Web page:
I have received quite a few e-mails claiming Hawaii is one of the safest places in the nation. People claiming there are no crime problems; people claiming that our women are safe. Read the following and if you feel up to it, refute the *facts* provided from the 2009 FBI Uniform Crime Reports.
Hawaii is actually 15th in the nation for violent crime; we rank seventh in the nation for least murders — it’s important to note that Vermont, who has constitutional carry, meaning no permit is required to conceal a weapon or openly carry a firearm, ranks #2 for the least violent crime in America (based on 2009 UCR).
Hawaii is ranked 25th in the nation for least forcible rapes, with 30.3 rapes per 100k base. That women in half of America are raped less then our beautiful island women.
Hawaii ranks 17th in the nation for least amount of aggravated assaults. If you didn’t count Puerto Rico, Vermont would be the most statistically safe place a person could go to not get assaulted.
With 708.6 burglaries reported last year, Hawaii ranks 32nd in the nation for most burglaries. I guess 64% of America being less likely to fall victim to a burglary. This isn’t too bad right? People enjoy being robbed, don’t they?
It’s a good thing we are not playing golf, because our numbers keep going up. We are however, getting closer to some better crime.
In 2009, Hawaii was honored with making one statistics within the top ten for all states in the nation. This award was for having some of the worst property crime in the nation. Having a reported 3,661.2 property crimes committed per 100,000 people, we are ranked 40th in the nation for the *MOST* property crime in America.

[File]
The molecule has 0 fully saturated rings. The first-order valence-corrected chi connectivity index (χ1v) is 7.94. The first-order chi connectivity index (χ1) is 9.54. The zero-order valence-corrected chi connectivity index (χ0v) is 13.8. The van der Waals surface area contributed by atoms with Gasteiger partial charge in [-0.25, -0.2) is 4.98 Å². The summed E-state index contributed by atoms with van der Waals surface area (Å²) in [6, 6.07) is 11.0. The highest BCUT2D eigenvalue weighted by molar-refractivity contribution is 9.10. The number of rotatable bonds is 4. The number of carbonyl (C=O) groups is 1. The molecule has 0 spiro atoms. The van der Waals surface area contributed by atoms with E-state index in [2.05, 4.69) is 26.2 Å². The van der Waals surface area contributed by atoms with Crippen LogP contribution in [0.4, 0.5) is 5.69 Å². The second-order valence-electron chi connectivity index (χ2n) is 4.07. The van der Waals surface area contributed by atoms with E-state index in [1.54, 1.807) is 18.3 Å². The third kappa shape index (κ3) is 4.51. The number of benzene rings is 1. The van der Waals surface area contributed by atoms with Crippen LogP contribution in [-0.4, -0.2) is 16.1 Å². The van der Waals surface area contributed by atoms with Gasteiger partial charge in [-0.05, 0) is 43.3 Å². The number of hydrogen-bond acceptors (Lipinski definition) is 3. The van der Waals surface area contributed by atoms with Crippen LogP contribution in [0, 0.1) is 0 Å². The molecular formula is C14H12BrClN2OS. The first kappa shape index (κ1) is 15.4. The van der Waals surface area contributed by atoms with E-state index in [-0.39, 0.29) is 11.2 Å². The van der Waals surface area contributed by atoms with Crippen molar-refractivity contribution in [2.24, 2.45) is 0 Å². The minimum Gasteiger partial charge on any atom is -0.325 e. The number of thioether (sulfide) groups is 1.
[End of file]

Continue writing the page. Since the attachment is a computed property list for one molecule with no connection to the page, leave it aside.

In an effort to achieve #1 in at least some sort of ranking. It looks like we are working diligently to make that award larceny. I think we have a good plan; that is if our plan is the following.
If having a tourist leave a vacation spot with fewer items and possessions than they came with is Hawaii’s goal, we could probably only be beaten by the Casino’s in Vegas. The FBI data shows 2,580.5 cases of larceny were being reported in 2009. That puts our “friendly aloha state” coming in 5th place for the most larceny committed in the country. Two more slots and we can get the bronze medal to hang in our trophy case. Our legislators must want the gold the way our state is going.
If you can’t beat them — tie, right? Well, we tied — with ourselves. The following brought me to realize, who needs Geico? We could probably save 15% or more on car insurance by preventing *criminals* from stealing our cars. Hawaii again ranks 5th in the nation for the MOST cars stolen per capita. No wonder we like the bus; you can pretty much bet it’s going to be there in morning. I guess the same can’t be said for our own vehicles.See More
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Chris, the people who claim Hawaii is one of the safest places might not feel that way if they are a victim of a violent crime. Any one crime is one too many. Why shouldn’t people be allowed to defend themselves from people who want to cause them harm? What is so controversial about that?